(JTA) — When your mother is the world’s most famous advice columnist you wouldn’t think you’d have to learn any lesson the hard way. But Margo Howard — daughter of the late Ann Landers and the niece of Landers’ twin sister Dear Abby (née Esther and Pauline Friedman) — had to marry four times before she finally felt she’d gotten it right.
In her new book “Eat, Drink and Remarry: Confessions of a Serial Wife,” the 74-year-old Howard, a Jewish former journalist and Slate’s former “Dear Prudence” advice columnist, details her matrimonial history and the various adventures and lessons learned along the way. One lesson she didn’t need to learn was thrift: thanks to her high-profile parents (her father, Julius Lederer, founded Budget Rent-A-Car) and high-earning hubbies (hotel investor, funeral director, actor/TV star and heart surgeon), money has never been a concern. The book includes abundant descriptions of Rolls Royces, boarding schools for her three kids (from marriage No. 1), live-in nannies, swanky vacations and celebrity-studded social gatherings. The memoir contains plenty of Yiddish phrasing, and some Jewish revelations, too — like how her famous mother had long dreamed of her marrying a Jewish doctor.
Howard — the surname comes from her third (and only non-Jewish) husband —spoke with JTA by phone from her Cambridge, Mass., home the day before Yom Kippur.
I noticed three of your four husbands were Jewish. Was that a conscious decision? Did you care whether or not you married a Jew?
I am not generally a fan of the term “gal,” but what other word can be used to describe Pauline Esther Friedman Phillips, the beloved creator and author of Dear Abby, who died last week at age 94? With a legion of fans worldwide — the column is carried by 1,400 newspapers and has a daily readership of 110 million people, according to its syndication service — Dear Abby was surely the most widely-read Jewish female writer in the world, an accomplishment all the more impressive considering that she had expected only to be a wife and a mother.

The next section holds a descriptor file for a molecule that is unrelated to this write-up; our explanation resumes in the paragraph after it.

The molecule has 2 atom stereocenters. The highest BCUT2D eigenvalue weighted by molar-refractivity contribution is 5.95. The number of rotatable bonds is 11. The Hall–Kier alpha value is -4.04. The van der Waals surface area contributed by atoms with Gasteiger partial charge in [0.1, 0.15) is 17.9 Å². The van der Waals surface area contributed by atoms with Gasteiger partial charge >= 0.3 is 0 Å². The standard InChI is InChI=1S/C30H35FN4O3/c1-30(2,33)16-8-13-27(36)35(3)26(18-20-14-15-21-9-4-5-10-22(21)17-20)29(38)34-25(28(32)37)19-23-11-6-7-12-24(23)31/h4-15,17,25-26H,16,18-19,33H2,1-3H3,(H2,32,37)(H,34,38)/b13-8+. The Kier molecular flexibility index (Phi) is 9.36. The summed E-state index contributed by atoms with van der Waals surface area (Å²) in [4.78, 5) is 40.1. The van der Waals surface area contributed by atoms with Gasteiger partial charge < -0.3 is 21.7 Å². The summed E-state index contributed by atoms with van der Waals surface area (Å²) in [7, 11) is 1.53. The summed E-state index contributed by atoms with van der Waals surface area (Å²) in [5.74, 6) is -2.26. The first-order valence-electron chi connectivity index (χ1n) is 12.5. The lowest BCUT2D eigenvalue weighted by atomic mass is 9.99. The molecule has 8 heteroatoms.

She sought out a career as an advice columnist after helping out her sister Eppie, who had started the Ann Landers advice column, and realized she wanted more from life than to be a bored housewife, she said. Her New York Times obituary describes her as “a trusted, tart-tongued adviser to tens of millions,” who responded to the many letters appealing for her advice in a way which was “often genteely risqué.”
Her column is now written by her daughter, Jeanne Phillips, and receives some 10,000 letters a week, according to its syndication service, Universal Uclick.
A one-woman play, “The Lady With All The Answers,” honoring the late Jewish advice columnist Ann Landers has just opened at New York’s downtown Cherry Lane Theatre. This New York premiere of a play that has been touring regionally is an affectionate portrayal of what the British press refers to as an “Agony Aunt.” In both the United Kingdom and the Bintel Brief, Jewish women who followed in the tradition represented by The Forward’s “Bintel Brief”, which offered advice to disoriented immigrants, felt a need to de-ethnicize their personae.
Like Britain’s Marjorie Proops (born Rebecca Marjorie Israel in East London; 1911–1996, a noted agony aunt in London’s “Daily Mirror,” Esther Pauline Lederer (née Friedman of Russian Jewish ancestry; 1918–2002), not only took over an “Ask Ann Landers” column in 1955, after its creator, Ruth Crowley, died, but also assumed the name Ann Landers in public. Landers had competition in the form of her twin sister Pauline Phillips (born 1918 as Pauline Esther Friedman), who assumed the name Abigail Van Buren to launch the “Dear Abby” column in 1956. In 1992, the immortal actress Estelle Getty proclaimed in an episode of “The Golden Girls”: “Simpletons read Dear Abby, fools read Ann Landers.”
The sisters’ plastic identities may have been partly to blame, and playwright David Rambo, with acclaimed actress Judith Ivey, strive to get past these facades, to widespread critical plaudits. Fortunately, today’s Jewish advice columnists, from Ruth Westheimer to Emily Yoffe, discard any such attempts at pseudo-goyishe identity and thereby remain anchored in reality, like the Bintel Brief of yore.
Watch a preview of the New York production of “The Lady with All the Answers”:
Watch Ann Landers, during a 1958 Canadian television appearance: